The office of Township Manager and Police Chief are created by ordinance (a law passed by the township). How to hire a Police Chief and how to prepare contracts and other employment papers is outlined in the Second Class Township Code. The Code also provides for their respective duties and responsibilities.

There are other offices provided by the Code that authorize the townships to make appointments. These include sewer enforcement officer, emergency management coordinator, earned income tax officers, the zoning officer, and the zoning solicitor. Any of these positions can be filled by the township or the township can sign a contract for a private company to provide these services.

More information about townships is available from the Pennsylvania State Association of Township Supervisors at http://www.psats.org/subpage.php?pageid=aboutpatownships.

Pennsylvania’s Boroughs

Borough government in Pennsylvania is a weak mayor form of government. This form of government has been in place since the 1800s. Many of the Commonwealth’s cities began as boroughs but they later became cities as the number of residents grew. Boroughs have a council that makes the laws and often runs the municipality, and a weak executive (often a mayor). The mayor has a small role to play in a borough, but where there is a police department the mayor is in charge of the police. The Borough Council is the governing body and is voted into their position for a four year term. The office of the mayor is also a four year term.

The other elected officers in a borough, besides the mayor and the council, are the tax collector, the tax assessor, and the auditors. The other officers are appointed by the borough council. A borough that does not have voting wards (a specific region of the community that elects its own representative) usually has a total of seven council members. Here all residents vote for all candidates.

Council seats at boroughs that have wards must be no less than one seat per ward, nor more than three council seats per ward. The powers of the Council are many and they cover the entire range of borough government to include administration, finance, public safety, public works, and code enforcement. The Chief Executive Officer of the borough is the Borough Manager. The Manager is appointed by the council and serves at the pleasure of the council (this is the term that means the council can hire and fire the manager as they see fit). The Manager’s role and duties are different for each borough. The duties of the Borough Manager are spelled out in the Borough Code.

Home Rule

The Pennsylvania Legislature has also adopted the Home Rule Charter and Optional Law. The Home Rule Charter authorizes Pennsylvania municipalities to determine what form of government they would like to have and what services they want to provide. A municipality that adopts the Home Rule Charter is no longer guided by the Codes enacted by the Pennsylvania General Assembly. Home Rule Charter grants more power and the ability to exercise any powers not denied by the state Constitution, the General Assembly, or its own Home Rule Charter. Each municipality that chooses a Home Rule Charter is expected to draft and amend its own charter.

Such adoption of an optional plan of government alters their own structural form and administrative organization. The municipality is still subject to its particular municipal code regarding its municipal powers. At the present time there are six optional plans provided by law. They are as follows:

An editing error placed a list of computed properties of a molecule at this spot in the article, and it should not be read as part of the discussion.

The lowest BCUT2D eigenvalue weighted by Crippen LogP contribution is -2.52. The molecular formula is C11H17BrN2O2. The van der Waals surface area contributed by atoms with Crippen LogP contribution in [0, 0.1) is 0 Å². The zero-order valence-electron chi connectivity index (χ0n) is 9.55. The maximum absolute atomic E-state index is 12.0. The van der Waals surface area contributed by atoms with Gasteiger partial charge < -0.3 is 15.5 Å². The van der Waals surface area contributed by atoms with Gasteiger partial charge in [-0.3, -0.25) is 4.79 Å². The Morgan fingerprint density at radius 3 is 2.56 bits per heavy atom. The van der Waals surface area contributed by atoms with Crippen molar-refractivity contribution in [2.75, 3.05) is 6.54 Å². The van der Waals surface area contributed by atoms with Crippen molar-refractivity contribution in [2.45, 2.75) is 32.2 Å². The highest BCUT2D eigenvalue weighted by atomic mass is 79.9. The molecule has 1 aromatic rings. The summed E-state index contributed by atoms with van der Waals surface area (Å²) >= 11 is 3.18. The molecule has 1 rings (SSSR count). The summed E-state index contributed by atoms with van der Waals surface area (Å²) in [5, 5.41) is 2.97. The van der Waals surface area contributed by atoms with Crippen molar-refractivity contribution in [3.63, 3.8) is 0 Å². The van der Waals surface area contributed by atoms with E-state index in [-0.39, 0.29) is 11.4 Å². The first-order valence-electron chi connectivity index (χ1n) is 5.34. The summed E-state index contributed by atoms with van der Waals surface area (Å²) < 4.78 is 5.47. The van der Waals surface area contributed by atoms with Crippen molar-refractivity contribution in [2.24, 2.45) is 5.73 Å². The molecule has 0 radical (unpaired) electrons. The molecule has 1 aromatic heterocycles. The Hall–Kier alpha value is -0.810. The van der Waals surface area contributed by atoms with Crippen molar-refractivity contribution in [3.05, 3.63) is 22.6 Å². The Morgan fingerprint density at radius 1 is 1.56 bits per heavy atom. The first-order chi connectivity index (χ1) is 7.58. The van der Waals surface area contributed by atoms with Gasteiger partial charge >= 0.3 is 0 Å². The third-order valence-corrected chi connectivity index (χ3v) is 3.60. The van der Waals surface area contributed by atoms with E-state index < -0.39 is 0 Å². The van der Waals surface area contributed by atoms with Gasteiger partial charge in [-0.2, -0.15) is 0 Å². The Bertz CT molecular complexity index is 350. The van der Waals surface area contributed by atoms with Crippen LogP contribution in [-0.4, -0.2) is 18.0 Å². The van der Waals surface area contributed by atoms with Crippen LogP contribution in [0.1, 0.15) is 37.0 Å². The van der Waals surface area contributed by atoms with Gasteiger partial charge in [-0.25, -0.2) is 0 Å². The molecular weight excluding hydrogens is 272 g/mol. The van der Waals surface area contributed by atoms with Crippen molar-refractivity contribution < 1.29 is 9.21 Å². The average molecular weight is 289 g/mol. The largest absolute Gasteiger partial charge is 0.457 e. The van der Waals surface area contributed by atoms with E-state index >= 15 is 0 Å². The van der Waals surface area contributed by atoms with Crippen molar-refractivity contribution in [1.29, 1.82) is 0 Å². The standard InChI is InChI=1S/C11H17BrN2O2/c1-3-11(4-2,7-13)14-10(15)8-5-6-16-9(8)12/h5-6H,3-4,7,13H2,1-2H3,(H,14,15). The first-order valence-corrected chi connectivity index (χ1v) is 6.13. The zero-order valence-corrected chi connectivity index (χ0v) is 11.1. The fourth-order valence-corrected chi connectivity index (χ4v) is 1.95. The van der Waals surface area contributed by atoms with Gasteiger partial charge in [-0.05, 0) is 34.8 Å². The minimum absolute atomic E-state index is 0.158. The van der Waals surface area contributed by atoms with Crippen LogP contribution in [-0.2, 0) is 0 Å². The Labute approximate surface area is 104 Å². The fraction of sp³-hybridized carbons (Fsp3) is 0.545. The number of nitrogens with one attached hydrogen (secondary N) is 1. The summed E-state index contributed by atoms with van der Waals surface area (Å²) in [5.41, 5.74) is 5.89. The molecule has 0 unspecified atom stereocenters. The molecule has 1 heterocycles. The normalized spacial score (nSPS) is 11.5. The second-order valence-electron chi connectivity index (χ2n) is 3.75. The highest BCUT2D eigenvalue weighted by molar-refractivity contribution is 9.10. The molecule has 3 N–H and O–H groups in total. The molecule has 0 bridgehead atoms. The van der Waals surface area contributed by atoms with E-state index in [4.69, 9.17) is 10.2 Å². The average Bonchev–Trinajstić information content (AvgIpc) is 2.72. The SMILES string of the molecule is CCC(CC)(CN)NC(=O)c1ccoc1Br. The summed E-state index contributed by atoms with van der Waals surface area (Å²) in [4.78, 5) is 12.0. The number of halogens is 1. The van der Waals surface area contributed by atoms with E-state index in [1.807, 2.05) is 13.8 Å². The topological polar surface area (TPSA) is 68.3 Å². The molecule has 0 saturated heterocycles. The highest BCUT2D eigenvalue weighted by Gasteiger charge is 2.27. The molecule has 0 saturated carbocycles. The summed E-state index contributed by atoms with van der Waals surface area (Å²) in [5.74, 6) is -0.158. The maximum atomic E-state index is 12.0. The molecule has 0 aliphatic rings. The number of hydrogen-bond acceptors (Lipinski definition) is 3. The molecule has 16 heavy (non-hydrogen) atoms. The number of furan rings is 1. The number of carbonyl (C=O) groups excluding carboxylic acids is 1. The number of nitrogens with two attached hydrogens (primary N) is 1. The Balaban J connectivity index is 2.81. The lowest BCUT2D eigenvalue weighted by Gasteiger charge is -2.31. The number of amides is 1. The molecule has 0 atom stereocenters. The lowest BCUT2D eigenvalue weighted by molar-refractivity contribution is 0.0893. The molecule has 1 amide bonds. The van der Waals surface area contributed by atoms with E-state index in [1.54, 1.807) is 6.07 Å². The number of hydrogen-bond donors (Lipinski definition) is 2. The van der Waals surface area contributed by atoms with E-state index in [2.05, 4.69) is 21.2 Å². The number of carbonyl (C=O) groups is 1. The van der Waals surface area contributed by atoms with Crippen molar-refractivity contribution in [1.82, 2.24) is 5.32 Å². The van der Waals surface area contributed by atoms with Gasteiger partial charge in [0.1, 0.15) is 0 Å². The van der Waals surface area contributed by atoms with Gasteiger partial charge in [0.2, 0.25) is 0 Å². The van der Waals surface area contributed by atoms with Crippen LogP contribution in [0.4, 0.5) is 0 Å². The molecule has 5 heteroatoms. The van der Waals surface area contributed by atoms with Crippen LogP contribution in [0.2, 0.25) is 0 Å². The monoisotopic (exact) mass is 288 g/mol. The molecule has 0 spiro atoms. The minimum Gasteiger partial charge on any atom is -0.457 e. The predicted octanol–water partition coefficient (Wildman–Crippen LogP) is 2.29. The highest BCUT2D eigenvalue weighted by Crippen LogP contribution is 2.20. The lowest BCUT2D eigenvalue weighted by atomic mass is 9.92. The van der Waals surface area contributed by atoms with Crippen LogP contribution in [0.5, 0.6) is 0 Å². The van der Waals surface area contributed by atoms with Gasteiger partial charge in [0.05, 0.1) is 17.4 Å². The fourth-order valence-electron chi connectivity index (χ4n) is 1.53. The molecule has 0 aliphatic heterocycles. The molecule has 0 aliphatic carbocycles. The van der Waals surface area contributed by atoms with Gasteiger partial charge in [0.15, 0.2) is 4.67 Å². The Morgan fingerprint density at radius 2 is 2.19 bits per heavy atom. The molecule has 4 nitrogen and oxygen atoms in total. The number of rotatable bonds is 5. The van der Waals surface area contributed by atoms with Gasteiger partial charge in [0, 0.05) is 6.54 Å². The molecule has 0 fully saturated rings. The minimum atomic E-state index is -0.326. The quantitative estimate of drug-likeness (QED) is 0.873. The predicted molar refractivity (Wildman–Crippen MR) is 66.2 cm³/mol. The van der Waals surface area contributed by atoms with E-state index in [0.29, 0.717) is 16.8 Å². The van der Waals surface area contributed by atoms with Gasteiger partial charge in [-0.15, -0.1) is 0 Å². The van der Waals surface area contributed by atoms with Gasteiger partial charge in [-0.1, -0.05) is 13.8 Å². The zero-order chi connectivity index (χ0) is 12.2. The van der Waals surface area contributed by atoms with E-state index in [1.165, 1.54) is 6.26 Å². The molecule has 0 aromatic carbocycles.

1. Executive (Mayor) – Council Plan A (there may be a department of administration)
  2. Executive (Mayor) – Council Plan B (there must be a department of administration)
  3. Executive (Mayor) – Council Plan C (provides for the office of managing director)
  4. Council-Manager Plan
  5. Small Municipality Plan (limited to any borough that has fewer than 7500 residents)
  6. Optional County Plan (limited to Counties only).

The Role of the Federal Government in Local Government

Article X of the United States Constitution says that community laws and operations (local government) are determined by the states. However, in recent years the federal government has become more actively involved in local government. This began with a need for financial help by some of the nation’s largest cities. Help was given through financial support, subsidies, grants, and technical assistance.

Federal agencies also assist with the costs of providing low income housing, mass transit, health services, social services, and recreation programs. National associations that lobby on behalf of local government are active in Washington and they continue to lobby for additional spending and upkeep of existing programs.

The use of Federal Community Development Block Grants has increased partnerships between local government and the federal government. However, in recent years shifts can be seen in this relationship with block grant programs shifting to the state’s responsibility along with federal transportation allocations, thereby changing the role of the federal government in local government.

More Information

To find where you live access munstatspa.dced.state.pa.us/FindLocalTax.aspx?T=1. Additional information is available from the Pennsylvania Department of Community and Economic Development. Try these websites:

You can find information about the following (and many, many more topics) at http://www.newpa.com/local-government/municipal-statistics :

  • Municipalities in Pennsylvania by County and Class
  • Statistics and forms for and about local governments and schools.
  • Municipal Tax Information
  • County/Municipal/Demographic Information
  • Municipality and County Annual Financial Information.

Most cities, townships and boroughs have their own website. Search on the name of the municipality to learn about how it operates and who it serves.